21 January 2016
Smoky Nagata is an enigma in Japanese tuning circles, and his brand Top Secret carries more meaning than you may be aware of. Nagata-san is a very softly spoken, introverted type of guy who greatly values his privacy and space; a man who chooses his words carefully. He certainly epitomizes the type of man who speaks softly and carries a big stick. As an unashamed extrovert, I have, from time to time, found it difficult to read Smoky, but when you give the man a chance to unwind and enjoy your company, at his own pace, great things can happen. I personally have the greatest amount of respect for the legendary tuner, so it’s with great pleasure I can bring you, the readers of PASMAG, a very special little Q&A.
Thanks for your time Smoky; it’s always a pleasure talking with you. As I mentioned, we sat down with Tazawa-san from GForce garage and now our readers would like to know a little about your involvement in the RH9 group. Can you tell us how it all started for you?
It’s my pleasure! Eighteen years ago, I joined as one of the original members. At that time, it was difficult for all of the tuners to talk to each other; but through the RH9 group, we could cooperate and build together, while still reaching for our individual goals. Of course, it’s good to be rivals and battle on the track — that is healthy — but in this industry we also wanted to be popular, so the RH9 group as a united group of tuners makes us all stronger while enabling us to pursue our own personal goals.
Was it more a question of personal goals or strength in numbers?
The group was paramount. Even though I wanted to develop my own parts, as a group we discussed tuning on the same platforms so our knowledge increased as a direct result of the RH9 group being together. That’s why I became a part of it. At that time in 1997, there were around 10 members. Now I believe there are more than 30.
That’s about as many as I understand there to be as well. How regularly do the RH9 members meet?
We meet every one or two months to discuss things. Again, if I’m developing parts by myself, the costs are prohibitive, so I hope you understand the point that 10 of us developing on the same platform reduces costs and makes production possible for everyone.
I can understand and see the huge benefits to that. How did that blend when you created Top Secret?
Well, us tuners could have become a place like Autobacs, but it would have been nothing more than basic tuning and servicing; and I knew I wanted to do far more than to become a basic service center. I wanted to push tuning to the limits and there would be no point if I or the other members of the RH9 group just did the same thing as a place like Autobacs.
I see… and that explains why you’re still pushing the envelope 20 years later?
It’s why I am still pushing with a car like the R35. I’ve found that the more you do to it, the more you get from it. The limits are so high and that makes it a lot more enjoyable for me. My customers are the same. They want to push the car as hard as I do, so the R35 is definitely my kind of machine.
What do you make of the new RC-F?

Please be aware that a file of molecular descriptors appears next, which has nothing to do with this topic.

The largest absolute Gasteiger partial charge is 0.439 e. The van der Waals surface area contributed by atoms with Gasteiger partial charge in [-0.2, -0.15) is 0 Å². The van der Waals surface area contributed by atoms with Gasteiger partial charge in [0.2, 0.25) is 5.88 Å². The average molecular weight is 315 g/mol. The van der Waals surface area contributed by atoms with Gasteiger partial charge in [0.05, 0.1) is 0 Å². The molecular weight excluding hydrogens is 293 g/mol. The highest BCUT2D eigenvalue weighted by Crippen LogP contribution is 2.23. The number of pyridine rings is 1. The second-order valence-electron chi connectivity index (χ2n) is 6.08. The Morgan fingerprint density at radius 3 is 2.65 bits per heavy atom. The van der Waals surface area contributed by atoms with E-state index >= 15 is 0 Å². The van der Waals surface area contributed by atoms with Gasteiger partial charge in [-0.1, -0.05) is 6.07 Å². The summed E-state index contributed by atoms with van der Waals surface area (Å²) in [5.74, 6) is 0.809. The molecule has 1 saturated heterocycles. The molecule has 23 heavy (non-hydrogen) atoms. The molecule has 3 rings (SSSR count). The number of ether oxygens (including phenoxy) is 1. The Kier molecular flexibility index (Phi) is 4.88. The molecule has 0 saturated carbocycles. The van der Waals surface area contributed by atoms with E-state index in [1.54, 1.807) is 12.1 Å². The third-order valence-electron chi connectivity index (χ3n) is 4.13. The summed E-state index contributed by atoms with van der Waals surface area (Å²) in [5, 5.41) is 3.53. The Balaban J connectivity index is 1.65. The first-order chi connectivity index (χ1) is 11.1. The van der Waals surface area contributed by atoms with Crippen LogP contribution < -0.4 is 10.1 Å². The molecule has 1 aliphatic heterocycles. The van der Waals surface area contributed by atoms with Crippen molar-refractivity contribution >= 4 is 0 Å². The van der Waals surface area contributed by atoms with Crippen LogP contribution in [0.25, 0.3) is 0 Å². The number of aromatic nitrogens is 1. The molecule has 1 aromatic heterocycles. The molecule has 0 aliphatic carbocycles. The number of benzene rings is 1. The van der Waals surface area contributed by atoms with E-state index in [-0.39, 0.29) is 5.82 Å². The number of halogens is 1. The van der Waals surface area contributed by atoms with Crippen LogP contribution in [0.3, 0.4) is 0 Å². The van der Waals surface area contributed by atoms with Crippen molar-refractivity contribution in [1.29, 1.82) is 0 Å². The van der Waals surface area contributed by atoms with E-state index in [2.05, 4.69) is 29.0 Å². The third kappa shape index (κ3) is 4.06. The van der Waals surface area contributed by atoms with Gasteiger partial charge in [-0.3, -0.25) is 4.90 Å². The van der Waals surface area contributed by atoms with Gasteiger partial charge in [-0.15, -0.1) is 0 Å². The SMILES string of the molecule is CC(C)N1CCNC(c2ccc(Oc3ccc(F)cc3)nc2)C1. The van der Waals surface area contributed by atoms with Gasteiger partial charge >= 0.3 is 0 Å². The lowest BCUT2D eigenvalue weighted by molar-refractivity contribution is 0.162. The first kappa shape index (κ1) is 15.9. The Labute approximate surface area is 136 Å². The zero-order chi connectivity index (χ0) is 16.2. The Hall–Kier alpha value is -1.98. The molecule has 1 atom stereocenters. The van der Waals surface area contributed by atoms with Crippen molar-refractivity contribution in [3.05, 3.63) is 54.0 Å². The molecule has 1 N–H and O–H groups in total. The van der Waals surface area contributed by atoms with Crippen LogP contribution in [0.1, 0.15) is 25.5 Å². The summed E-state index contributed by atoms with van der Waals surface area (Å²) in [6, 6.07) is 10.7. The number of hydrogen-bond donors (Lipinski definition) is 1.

I like the car, but it’s naturally-aspirated, so I don’t enjoy it so much. I prefer forced induction from cars like the Supra and GT-R.
Speaking of forced induction, I noticed you gave up on the Top Secret turbocharged 86 platform after last year’s Tokyo Auto Salon. What happened there?
It wasn’t a platform I really enjoyed developing. I realized that I was going to have to spend a lot of time to get it to an acceptable level for my standards, and I just couldn’t justify the time or the expense. Sure, the platform is popular, but that’s a separate issue to actually developing parts for it. That’s why I stopped development on the 86.
That’s fair. So, tell us a bit about your favorite cars past and present.
Naturally, I like any of the GT-R range from the R32 through to the R35 today. Of course, the Supra is a personal favorite, especially the JZA80.
Yes, you’re definitely a big power guy! In recent years, you’ve focused on the R35. Tell us about that.
The R35 is capable of great things and is the current Japanese supercar headline act. Because there are so many of us in the RH9 group that are developing parts for the R35, we can share some information and that makes the group an even stronger unit. This is the way to move forward quickly on tuning and development matters.
What do you make of the rumors about the new “Supra” Toyota are supposedly developing?
I think it’s really interesting. I like the thought of BMW engine technology powering it. I want to work with that engine. Even if its a hybrid, and I have a chance, I can develop and tune anything I get my hands on!
I hear you also tuned cars like the Altezza. Can you tune mine?
(Laughs) Did you know I created parts for the Altezza one-make series back in the day? One of the cars I developed got third in the championship one year. I was working on the Altezza parts alongside my developments for the JZA80 Supra - things like front and rear aero parts as well.
Are you serious?! Do you still have the molds?
No, I threw them away.
That sucks… But I’m still going to bring my car there so you can set it up for me.
You’re most welcome. I’ll make sure it’s ideal for you.
One last question: word is that you’re going back to England where you got busted on the expressways! Is this true?
Yes, it’s true, but I can’t tell you any more than that. Naturally, it’s Top Secret.
Contributors: Adam Zillin (7tune)